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Rotomolding Process : | Loading | Heating | Cooling | Unloading | Rotomolding Process Variables | Recent Improvements in Rotationa l Molding Process

Rotomoulding offers a unique niche in plastics manufacturing by reason of its relatively low tooling costs, economical short runs and ability to cope with large moulds. It is ideally suited to new product development and prototype work can be carried out without vast expense.

The process of rotomoulding is essentially very simple and can be broken down into four key stages.


The metal mould is filled with a predetermined quantity of polymer powder, closed, clamped and then passed into an oven chamber.


The mould is heated externally to a high temperature and rotated around both vertical and horizontal axis. As the powder inside heats up, it begins to melt and adhere to the inner surface of the mould. This continues until an even layer of molten plastic is formed over the surface of the mould.


In the cooling chamber air is directed at the mould and in some cases water jets are used. When the plastic inside the mould has become solid, the mould can be removed from the chamber.


The plastic component is then removed from the mould and allowed to finish the cooling process unrestricted by the mould. Cycle time can vary from 20 minutes to one hour. The plastic is formed without pressure and as a result has no moulded in stresses.

Rotational molding is a highly versatile manufacturing option that allows for unlimited design possibilities with the added benefit of low production costs.


In Rotomolding Process the main process variables are:

  • Oven temperature
  • Oven residence time
  • Amount of polymer in the mould
  • The speeds of rotation of the mould
  • Nature of the cooling medium
  • Duration of the cooling periods
  • De-moulding temperature

The other factors affect the quality of product; although they may not be under the direct control of moulder.

These include:

  • Power particle size
  • Power particle size distribution
  • Melt flow behavior of the polymer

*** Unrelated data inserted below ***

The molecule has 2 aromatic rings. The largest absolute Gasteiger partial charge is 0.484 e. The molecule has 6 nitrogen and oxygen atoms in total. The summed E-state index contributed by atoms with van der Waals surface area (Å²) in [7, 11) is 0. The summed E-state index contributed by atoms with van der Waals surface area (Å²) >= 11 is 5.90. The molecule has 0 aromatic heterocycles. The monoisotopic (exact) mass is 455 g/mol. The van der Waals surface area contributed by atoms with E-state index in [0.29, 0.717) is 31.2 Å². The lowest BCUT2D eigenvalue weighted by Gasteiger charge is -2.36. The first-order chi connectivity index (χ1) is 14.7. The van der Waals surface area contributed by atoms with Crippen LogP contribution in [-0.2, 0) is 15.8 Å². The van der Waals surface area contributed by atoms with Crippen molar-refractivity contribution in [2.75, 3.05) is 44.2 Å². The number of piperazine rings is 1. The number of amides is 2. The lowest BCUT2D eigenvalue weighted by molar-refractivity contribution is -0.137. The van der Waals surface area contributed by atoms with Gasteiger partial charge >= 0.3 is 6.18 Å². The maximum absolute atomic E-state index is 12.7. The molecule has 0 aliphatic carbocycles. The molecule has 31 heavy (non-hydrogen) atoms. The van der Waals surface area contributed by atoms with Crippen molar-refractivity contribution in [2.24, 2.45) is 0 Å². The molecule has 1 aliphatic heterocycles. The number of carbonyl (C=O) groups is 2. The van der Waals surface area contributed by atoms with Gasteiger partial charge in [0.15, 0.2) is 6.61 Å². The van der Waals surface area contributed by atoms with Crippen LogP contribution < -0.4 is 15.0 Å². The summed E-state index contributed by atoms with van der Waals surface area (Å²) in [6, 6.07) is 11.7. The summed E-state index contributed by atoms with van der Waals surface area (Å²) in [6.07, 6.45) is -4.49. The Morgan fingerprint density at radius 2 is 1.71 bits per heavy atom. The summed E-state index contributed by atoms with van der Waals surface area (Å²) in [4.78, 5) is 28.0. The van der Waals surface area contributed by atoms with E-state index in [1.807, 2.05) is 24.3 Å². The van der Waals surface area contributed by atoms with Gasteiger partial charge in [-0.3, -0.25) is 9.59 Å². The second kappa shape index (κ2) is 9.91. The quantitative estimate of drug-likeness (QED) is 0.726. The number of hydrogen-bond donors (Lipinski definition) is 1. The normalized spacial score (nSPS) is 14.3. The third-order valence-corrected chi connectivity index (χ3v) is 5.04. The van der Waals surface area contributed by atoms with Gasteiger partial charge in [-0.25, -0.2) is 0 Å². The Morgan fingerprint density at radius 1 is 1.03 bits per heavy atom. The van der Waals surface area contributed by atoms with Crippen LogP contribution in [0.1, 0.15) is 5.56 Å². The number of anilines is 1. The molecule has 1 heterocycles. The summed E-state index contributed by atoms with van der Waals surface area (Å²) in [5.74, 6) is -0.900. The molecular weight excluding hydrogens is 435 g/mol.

• Density of the polymer
  • Mould material
  • Shape of the mould
  • Thickness of the mould
  • Efficiency and type of oven
  • Efficiency and type of cooling bay


Recent Improvements in Rotational Molding Process

Before some time the process was largely experiential, relying on both trial and error, the experience of the operator to judge when the part should be removed from the oven, and when it was cool enough to be removed from the mold. However technology has improved in recent years which allow the internal air temperature in the mold to be monitored, removing much of the guesswork from the process.

Further current research is looking into lowering the long cycle times as well as improving part quality. The most promising area is within mold pressurization - it is well known that applying a small amount of pressure internally to the mold at the correct point in the heating phase of the cycle speeds up the coalescence of the polymer particles during the melting phase, producing a part with less bubbles in a shorter period of time than at atmospheric pressure. This pressure also delays the separation of the part from the mold wall due to shrinkage during the cooling phase, aiding removal of heat from the part and therefore speeding the cooling phase too. The main drawback to this is the danger of explosion of a pressurised parts to the operator- something that has prevented mold pressurisation becoming adopted on a large scale by roto molding manufacturers.


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